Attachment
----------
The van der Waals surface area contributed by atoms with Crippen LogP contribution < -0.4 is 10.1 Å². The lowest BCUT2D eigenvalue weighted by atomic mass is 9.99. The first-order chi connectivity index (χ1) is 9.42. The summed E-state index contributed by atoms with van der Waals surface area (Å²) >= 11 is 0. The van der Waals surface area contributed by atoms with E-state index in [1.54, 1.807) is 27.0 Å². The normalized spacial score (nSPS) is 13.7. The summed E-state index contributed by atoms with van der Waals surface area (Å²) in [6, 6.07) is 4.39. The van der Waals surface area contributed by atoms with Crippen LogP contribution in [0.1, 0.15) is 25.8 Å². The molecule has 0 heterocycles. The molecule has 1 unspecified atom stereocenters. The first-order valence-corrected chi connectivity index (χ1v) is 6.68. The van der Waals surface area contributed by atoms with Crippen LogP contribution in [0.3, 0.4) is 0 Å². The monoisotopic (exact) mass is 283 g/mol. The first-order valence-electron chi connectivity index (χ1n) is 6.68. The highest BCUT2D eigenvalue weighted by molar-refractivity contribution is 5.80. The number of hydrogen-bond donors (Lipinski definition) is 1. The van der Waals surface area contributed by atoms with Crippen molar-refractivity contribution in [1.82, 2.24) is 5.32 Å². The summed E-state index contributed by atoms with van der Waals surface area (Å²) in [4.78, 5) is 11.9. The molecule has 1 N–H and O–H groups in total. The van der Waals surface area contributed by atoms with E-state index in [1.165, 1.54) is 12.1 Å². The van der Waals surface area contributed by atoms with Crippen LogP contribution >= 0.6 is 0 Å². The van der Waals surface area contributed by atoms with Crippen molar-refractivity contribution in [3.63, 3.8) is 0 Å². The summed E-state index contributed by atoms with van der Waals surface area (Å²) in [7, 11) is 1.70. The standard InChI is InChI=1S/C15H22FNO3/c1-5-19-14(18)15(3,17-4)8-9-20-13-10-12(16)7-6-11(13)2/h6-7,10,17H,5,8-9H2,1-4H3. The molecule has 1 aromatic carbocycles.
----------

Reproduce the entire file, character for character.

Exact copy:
The van der Waals surface area contributed by atoms with Crippen LogP contribution < -0.4 is 10.1 Å². The lowest BCUT2D eigenvalue weighted by atomic mass is 9.99. The first-order chi connectivity index (χ1) is 9.42. The summed E-state index contributed by atoms with van der Waals surface area (Å²) >= 11 is 0. The van der Waals surface area contributed by atoms with E-state index in [1.54, 1.807) is 27.0 Å². The normalized spacial score (nSPS) is 13.7. The summed E-state index contributed by atoms with van der Waals surface area (Å²) in [6, 6.07) is 4.39. The van der Waals surface area contributed by atoms with Crippen LogP contribution in [0.1, 0.15) is 25.8 Å². The molecule has 0 heterocycles. The molecule has 1 unspecified atom stereocenters. The first-order valence-corrected chi connectivity index (χ1v) is 6.68. The van der Waals surface area contributed by atoms with Crippen LogP contribution in [0.3, 0.4) is 0 Å². The monoisotopic (exact) mass is 283 g/mol. The first-order valence-electron chi connectivity index (χ1n) is 6.68. The highest BCUT2D eigenvalue weighted by molar-refractivity contribution is 5.80. The number of hydrogen-bond donors (Lipinski definition) is 1. The van der Waals surface area contributed by atoms with Crippen molar-refractivity contribution in [1.82, 2.24) is 5.32 Å². The summed E-state index contributed by atoms with van der Waals surface area (Å²) in [4.78, 5) is 11.9. The molecule has 1 N–H and O–H groups in total. The van der Waals surface area contributed by atoms with E-state index in [1.165, 1.54) is 12.1 Å². The van der Waals surface area contributed by atoms with Crippen LogP contribution >= 0.6 is 0 Å². The van der Waals surface area contributed by atoms with Crippen molar-refractivity contribution in [3.63, 3.8) is 0 Å². The summed E-state index contributed by atoms with van der Waals surface area (Å²) in [7, 11) is 1.70. The standard InChI is InChI=1S/C15H22FNO3/c1-5-19-14(18)15(3,17-4)8-9-20-13-10-12(16)7-6-11(13)2/h6-7,10,17H,5,8-9H2,1-4H3. The molecule has 1 aromatic carbocycles.